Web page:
However, today we have never been more aware of what we must oppose. Thanks to camera-phones we can see all manner of loathsome behaviour autoplayed on our social media feeds. It’s no wonder that appalled writers feel the need to pick up their trusty weapon – whether pen, pencil or keyboard – and fight back. But when it comes to the type of stories that I write – good old-fashioned, rip-roaring melodrama full of heroes super and otherwise – no one wants to read a bash-you-over-the-head social justice agitprop full of clunky one-note archetypes defined solely by their gender, race or sexuality, all of whom are likely preaching to a readership already converted. Besides, you don’t change the minds of bigots by screaming at them. There are subtler ways of fighting the good fight (whatever your fight may be). A precise whisper can be deadlier than the shout. How about less ‘social justice warrior’, more ‘social justice ninja’?
Progressive writing is often just a case of writing well, of engaging best practice in terms of modern storytelling. So please don’t expect a pat on the back or a bucket full of brownie points for just doing your damn job!
We avoid the default of ‘straight white middle-class male’ and seek fresh perspectives because we need to find a fresh hook, something that can spin an archetypal story off in a new direction. Consider how the Netflix show Luke Cage (despite going into a tailspin in the last few episodes) put an invigorating spin on the superhero story by telling it through the lens of the African-American experience. I also love the ‘stealth diversity’ of things like Star Wars: Rebels and Big Hero Six, which have multiracial/multigender casts and don’t make any kind of fuss about it.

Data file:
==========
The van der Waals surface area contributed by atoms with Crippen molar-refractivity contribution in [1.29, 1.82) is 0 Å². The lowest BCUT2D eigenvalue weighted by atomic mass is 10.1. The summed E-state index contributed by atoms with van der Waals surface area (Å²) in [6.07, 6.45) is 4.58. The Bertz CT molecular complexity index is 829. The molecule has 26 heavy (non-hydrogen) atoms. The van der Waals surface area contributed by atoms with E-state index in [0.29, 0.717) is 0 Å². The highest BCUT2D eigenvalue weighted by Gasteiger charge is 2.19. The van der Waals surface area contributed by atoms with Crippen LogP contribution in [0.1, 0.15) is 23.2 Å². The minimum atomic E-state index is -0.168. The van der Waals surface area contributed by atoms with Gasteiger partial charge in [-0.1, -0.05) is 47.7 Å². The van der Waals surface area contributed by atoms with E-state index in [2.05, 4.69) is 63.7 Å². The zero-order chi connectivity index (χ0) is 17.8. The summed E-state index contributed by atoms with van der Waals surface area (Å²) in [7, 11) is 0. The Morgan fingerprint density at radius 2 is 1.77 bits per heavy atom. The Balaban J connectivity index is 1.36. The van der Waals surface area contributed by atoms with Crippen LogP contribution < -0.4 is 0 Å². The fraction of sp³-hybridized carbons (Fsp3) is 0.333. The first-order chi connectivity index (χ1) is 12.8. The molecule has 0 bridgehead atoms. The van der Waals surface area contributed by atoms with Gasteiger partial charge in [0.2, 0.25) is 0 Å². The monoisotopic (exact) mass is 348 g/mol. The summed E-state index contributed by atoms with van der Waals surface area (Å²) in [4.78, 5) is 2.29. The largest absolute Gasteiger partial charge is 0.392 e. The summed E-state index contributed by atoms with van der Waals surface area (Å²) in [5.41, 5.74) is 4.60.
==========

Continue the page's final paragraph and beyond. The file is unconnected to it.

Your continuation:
As a writer it’s your responsibility to give your exposition a decent burial, to let the reader discover your theme rather than spell it out for them. (Andrew Stanton of the Pixar braintrust calls this “the unifying theory of two-plus-two”, i.e. don’t show the audience ‘four’. Give them ‘two’ then ‘two’ and let them figure out the rest for themselves.) The movie Zootropolis wouldn’t be half as brilliant if it had settled for the simple message of ‘Racism. Is. Bad.’ It assumes the audience of children – of children, dammit! – are smart enough to understand that even those with the best intentions struggle with prejudice of some kind. That’s a dramatic paradox, right there!
It’s the writer’s job to create rounded, nuanced characters, of which gender, ethnicity, sexuality, spirituality and political views are just a few aspects of the myriad that makes that character who they are. Readers want characters with whom they can relate, whose flaws are more interesting than their strengths. (By the way, we want female characters who are ‘strong’ in the sense of ‘vivid’, not ‘strong’ in the sense of how hard they can punch someone.)
Might it be argued then that good writing is inherently progressive? I dunno. But I do know that good writing and progressive writing are at their most effective when they’re drawing the least amount of attention to themselves.
“When the work is done, and one’s name is becoming distinguished, to withdraw into obscurity is the way of heaven,” wrote Lao Tzu. Only he was lucky enough to be speaking two and a half thousand years before writers were fighting to wrest their readers’ attention away from Netflix, Twitter, and the Xbox. It’s no longer good enough to be good, today’s writer must be heard as well.
I wish I could conclude this blog with something nice and comforting, along the lines of ‘just do XYZ, readers, and everything will be fine.’ But I’m afraid December 2016 has found me all out of homilies. I’m left to venture into 2017 armed with nothing more than a handful of slogans: progress fearlessly, be better than what makes you angry, and – in the words of the late great stand-up comic Bill Hicks – “Read! Listen! Think! Shut the f*** up!”